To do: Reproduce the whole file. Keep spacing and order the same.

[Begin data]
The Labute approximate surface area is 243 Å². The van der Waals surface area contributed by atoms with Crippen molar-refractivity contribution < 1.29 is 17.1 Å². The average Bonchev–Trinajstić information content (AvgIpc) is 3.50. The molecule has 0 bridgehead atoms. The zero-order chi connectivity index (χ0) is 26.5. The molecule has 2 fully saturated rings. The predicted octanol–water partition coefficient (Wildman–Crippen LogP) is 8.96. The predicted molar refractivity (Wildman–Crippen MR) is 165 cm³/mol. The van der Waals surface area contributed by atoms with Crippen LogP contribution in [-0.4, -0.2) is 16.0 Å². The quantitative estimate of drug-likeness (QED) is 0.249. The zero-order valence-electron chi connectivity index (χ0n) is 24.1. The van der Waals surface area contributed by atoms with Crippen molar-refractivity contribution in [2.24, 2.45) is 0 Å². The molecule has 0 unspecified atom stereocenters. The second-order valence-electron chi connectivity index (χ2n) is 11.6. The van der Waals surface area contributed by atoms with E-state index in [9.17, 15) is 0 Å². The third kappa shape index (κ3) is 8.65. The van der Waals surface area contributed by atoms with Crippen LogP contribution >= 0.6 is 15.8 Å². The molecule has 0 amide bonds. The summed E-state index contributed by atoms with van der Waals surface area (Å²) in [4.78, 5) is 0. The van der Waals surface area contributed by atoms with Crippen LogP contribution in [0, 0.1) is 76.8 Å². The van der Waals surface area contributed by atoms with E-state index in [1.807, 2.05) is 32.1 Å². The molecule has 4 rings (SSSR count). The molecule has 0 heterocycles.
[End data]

The Labute approximate surface area is 243 Å². The van der Waals surface area contributed by atoms with Crippen molar-refractivity contribution < 1.29 is 17.1 Å². The average Bonchev–Trinajstić information content (AvgIpc) is 3.50. The molecule has 0 bridgehead atoms. The zero-order chi connectivity index (χ0) is 26.5. The molecule has 2 fully saturated rings. The predicted octanol–water partition coefficient (Wildman–Crippen LogP) is 8.96. The predicted molar refractivity (Wildman–Crippen MR) is 165 cm³/mol. The van der Waals surface area contributed by atoms with Crippen LogP contribution in [-0.4, -0.2) is 16.0 Å². The quantitative estimate of drug-likeness (QED) is 0.249. The zero-order valence-electron chi connectivity index (χ0n) is 24.1. The van der Waals surface area contributed by atoms with Crippen molar-refractivity contribution in [2.24, 2.45) is 0 Å². The molecule has 0 unspecified atom stereocenters. The second-order valence-electron chi connectivity index (χ2n) is 11.6. The van der Waals surface area contributed by atoms with E-state index in [9.17, 15) is 0 Å². The third kappa shape index (κ3) is 8.65. The van der Waals surface area contributed by atoms with Crippen LogP contribution >= 0.6 is 15.8 Å². The molecule has 0 amide bonds. The summed E-state index contributed by atoms with van der Waals surface area (Å²) in [4.78, 5) is 0. The van der Waals surface area contributed by atoms with Crippen LogP contribution in [0, 0.1) is 76.8 Å². The van der Waals surface area contributed by atoms with E-state index in [1.807, 2.05) is 32.1 Å². The molecule has 4 rings (SSSR count). The molecule has 0 heterocycles.